Three years ago the Sharp Printing (SP) strategic management group set a goal of having a color laser printer available for the consumer and small business market for less than $200.

Read through the Sharp Printing (SP), AG case below and answer the 3 following questions. Your post must be 550-word thread in response to the prompt provided. You will support your assertions with at least 3 peer-reviewed sources that have been published in the last 3 years.

(answers have already been provided, post needs to support answers)

Questions

  1. At this point, what would you do if you were the project manager?
  2. Was top management acting correctly in developing an estimate?
  3. What estimating techniques should be used for a mission critical project such as this?
    Answers
  4. THE best course of action should be first delay the project, then reduce costs by partnering with another organization and if feasible, proceed with the project and implement a risk management process during its lifespan
  5. Management did not act correctly
  6. Bottom-up estimate will be a great technique to utilize to have a much more accurate estimate.

Three years ago the Sharp Printing (SP) strategic management group set a goal of
having a color laser printer available for the consumer and small business market
for less than $200. A few months later the senior management met off-site to
discuss the new product. The results of this meeting were a set of general technical
specifications along with major deliverables, a product launch date, and a cost
estimate based on prior experience.
Shortly afterward, a meeting was arranged for middle management explaining
the project goals, major responsibilities, the project start date, and the importance of
meeting the product launch date within the cost estimate. Members of all departments
involved attended the meeting. Excitement was high. Although everyone
saw the risks as high, the promised rewards for the company and the personnel
were emblazoned in their minds. A few participants questioned the legitimacy of
the project duration and cost estimates. A couple of R&D people were worried
about the technology required to produce the high-quality product for less than
$200. But given the excitement of the moment, everyone agreed the project was
worth doing and doable. The color laser printer project was to have the highest
project priority in the company.
Lauren was selected to be the project manager. She had 15 years of experience in
printer design and manufacture, which included successful management of several
projects related to printers for commercial markets. Since she was one of those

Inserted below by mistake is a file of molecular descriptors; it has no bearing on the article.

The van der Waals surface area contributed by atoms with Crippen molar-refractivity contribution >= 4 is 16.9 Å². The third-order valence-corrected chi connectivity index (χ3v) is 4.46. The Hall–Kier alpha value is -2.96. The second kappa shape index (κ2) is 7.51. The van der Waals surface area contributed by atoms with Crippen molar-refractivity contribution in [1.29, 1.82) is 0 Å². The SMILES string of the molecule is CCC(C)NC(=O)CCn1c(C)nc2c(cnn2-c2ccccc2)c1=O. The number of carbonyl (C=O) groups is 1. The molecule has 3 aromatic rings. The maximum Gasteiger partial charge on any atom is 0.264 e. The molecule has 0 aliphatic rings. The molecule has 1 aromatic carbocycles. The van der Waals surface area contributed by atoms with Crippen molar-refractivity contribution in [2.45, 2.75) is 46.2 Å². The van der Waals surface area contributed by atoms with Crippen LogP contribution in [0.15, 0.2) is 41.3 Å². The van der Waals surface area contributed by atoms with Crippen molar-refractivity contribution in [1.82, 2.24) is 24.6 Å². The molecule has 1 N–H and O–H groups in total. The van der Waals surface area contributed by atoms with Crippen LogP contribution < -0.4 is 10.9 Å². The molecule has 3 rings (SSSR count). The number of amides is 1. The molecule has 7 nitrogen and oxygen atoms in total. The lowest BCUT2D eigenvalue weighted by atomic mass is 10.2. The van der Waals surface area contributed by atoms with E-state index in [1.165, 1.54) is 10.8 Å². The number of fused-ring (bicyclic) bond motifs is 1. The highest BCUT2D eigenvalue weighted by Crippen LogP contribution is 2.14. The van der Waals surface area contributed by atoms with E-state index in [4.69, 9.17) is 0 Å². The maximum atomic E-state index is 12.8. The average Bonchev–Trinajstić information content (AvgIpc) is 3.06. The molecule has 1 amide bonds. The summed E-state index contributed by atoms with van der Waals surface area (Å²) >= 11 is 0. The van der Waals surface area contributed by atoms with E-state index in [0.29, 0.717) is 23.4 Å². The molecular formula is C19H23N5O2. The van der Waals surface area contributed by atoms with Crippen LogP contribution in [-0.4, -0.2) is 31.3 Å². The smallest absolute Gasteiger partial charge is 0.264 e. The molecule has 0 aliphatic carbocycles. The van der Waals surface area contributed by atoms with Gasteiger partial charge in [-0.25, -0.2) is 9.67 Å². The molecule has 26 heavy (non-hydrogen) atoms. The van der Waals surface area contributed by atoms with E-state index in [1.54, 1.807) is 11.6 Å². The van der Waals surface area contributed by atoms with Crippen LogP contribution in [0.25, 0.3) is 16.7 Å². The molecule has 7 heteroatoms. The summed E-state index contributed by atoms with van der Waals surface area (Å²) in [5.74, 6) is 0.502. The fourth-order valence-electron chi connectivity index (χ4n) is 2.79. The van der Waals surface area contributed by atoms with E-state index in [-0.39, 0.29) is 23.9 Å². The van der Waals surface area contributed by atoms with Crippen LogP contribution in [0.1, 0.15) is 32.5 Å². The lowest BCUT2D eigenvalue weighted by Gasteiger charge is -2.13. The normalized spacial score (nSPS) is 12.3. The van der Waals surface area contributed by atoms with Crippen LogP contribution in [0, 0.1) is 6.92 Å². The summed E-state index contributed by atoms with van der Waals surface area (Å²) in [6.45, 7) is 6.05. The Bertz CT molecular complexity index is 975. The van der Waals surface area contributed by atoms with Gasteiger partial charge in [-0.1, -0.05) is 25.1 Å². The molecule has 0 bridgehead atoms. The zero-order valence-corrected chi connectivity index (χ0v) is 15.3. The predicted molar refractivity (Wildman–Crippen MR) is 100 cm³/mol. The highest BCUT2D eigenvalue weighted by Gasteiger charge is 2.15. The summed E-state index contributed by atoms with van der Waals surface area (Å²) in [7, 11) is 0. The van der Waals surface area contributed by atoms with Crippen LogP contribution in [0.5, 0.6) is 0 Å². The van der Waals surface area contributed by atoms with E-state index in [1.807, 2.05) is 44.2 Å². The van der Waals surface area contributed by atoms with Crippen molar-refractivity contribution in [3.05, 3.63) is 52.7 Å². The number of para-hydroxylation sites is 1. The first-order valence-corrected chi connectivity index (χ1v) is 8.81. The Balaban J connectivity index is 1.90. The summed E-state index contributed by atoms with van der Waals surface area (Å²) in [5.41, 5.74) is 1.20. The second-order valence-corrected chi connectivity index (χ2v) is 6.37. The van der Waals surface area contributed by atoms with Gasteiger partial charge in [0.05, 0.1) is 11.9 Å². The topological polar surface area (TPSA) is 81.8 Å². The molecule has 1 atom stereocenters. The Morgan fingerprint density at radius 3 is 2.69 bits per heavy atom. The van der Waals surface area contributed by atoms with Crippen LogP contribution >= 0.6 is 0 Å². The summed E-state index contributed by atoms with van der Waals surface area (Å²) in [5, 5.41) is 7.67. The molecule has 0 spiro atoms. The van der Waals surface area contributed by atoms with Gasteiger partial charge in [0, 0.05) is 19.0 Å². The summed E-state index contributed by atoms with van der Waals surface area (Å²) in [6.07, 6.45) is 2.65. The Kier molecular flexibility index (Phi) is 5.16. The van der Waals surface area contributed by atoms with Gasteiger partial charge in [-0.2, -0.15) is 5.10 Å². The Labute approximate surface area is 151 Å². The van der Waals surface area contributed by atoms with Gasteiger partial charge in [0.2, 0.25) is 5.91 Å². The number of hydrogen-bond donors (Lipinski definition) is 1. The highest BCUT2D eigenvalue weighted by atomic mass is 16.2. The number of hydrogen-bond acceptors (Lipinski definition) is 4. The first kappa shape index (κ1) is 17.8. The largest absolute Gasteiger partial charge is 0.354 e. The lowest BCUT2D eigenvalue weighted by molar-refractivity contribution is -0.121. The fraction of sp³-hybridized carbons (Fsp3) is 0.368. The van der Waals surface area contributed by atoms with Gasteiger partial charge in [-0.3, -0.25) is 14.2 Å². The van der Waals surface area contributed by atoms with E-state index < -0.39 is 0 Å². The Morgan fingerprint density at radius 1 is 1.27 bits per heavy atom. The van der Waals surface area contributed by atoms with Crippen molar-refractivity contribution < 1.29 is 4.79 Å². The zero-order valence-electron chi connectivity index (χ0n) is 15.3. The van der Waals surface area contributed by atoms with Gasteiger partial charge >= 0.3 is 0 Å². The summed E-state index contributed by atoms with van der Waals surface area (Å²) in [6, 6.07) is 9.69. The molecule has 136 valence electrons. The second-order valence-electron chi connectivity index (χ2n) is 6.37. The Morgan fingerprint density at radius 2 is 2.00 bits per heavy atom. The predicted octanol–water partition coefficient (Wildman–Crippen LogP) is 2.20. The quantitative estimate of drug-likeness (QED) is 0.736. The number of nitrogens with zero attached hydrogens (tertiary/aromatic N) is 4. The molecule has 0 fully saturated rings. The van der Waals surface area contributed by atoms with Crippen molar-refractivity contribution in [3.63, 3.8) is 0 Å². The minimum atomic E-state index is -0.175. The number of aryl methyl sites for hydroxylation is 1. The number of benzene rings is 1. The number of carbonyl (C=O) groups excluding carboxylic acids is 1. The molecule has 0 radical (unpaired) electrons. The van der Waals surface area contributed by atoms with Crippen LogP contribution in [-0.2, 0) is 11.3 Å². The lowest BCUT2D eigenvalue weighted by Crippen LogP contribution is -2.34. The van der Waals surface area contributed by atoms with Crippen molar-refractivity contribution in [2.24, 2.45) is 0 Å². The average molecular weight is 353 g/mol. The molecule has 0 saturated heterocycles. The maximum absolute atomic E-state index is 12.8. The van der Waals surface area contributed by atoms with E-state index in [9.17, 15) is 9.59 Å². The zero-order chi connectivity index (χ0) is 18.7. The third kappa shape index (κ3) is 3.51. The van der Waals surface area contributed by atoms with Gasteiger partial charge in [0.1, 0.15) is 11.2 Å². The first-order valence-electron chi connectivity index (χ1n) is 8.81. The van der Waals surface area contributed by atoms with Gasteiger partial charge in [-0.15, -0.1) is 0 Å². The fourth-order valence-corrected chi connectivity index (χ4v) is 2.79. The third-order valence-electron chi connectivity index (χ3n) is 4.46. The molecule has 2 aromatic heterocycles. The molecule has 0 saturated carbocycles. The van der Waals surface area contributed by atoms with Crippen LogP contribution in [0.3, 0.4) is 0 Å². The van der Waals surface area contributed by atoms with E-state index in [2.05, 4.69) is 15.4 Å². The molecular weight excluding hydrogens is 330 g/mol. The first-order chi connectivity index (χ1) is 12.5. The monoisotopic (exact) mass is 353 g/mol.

uncomfortable with the project cost and time estimates, she felt getting good
bottom-up time and cost estimates for the deliverables was her first concern. She
quickly had a meeting with the significant stakeholders to create a WBS identifying
the work packages and organizational unit responsible for implementing the work
packages. Lauren stressed she wanted time and cost estimates from those who would
do the work or were the most knowledgeable, if possible. Getting estimates from
more than one source was encouraged. Estimates were due in two weeks.
The compiled estimates were placed in the WBS/OBS. The corresponding cost
estimate seemed to be in error. The cost estimate was $1,250,000 over the senior
management estimate; this represents about a 20 percent overrun! The time
estimate from the developed project network was only four months over the top
management time estimate. Another meeting was scheduled with the significant
Case
Case
stakeholders to check the estimates and to brainstorm for alternative solutions;
the cost and time estimates appeared to be reasonable. Some of the suggestions
for the brainstorming session are listed below.
_ Change scope.
_ Outsource technology design.
_ Use the priority matrix (found in Chapter 4) to get top management to clarify
their priorities.
_ Partner with another organization or build a research consortium to share
costs and to share the newly developed technology and production methods.
_ Cancel the project.
_ Commission a break-even study for the laser printer.
Very little in the way of concrete savings was identified, although there was
consensus that time could be compressed to the market launch date, but at
additional costs.
Lauren met with the marketing (Connor), production (Kim), and design (Gage)
managers who yielded some ideas for cutting costs, but nothing significant enough
to have a large impact. Gage remarked, I wouldnt want to be the one to deliver
the message to top management that their cost estimate is $1,250,000 off! Good
luck, Lauren.

(answers have already been provided, post needs to support answers)
Questions

  1. At this point, what would you do if you were the project manager?
  2. Was top management acting correctly in developing an estimate?
  3. What estimating techniques should be used for a mission critical project such at this?
    Answers
  4. THE best course of action should be first delay the project, then reduce costs by partnering with another organization and if feasible, proceed with the project and implement a risk management process during its lifespan
  5. Management did not act correctly
  6. Bottom-up estimate will be a great technique to utilize to have a much more accurate estimate.
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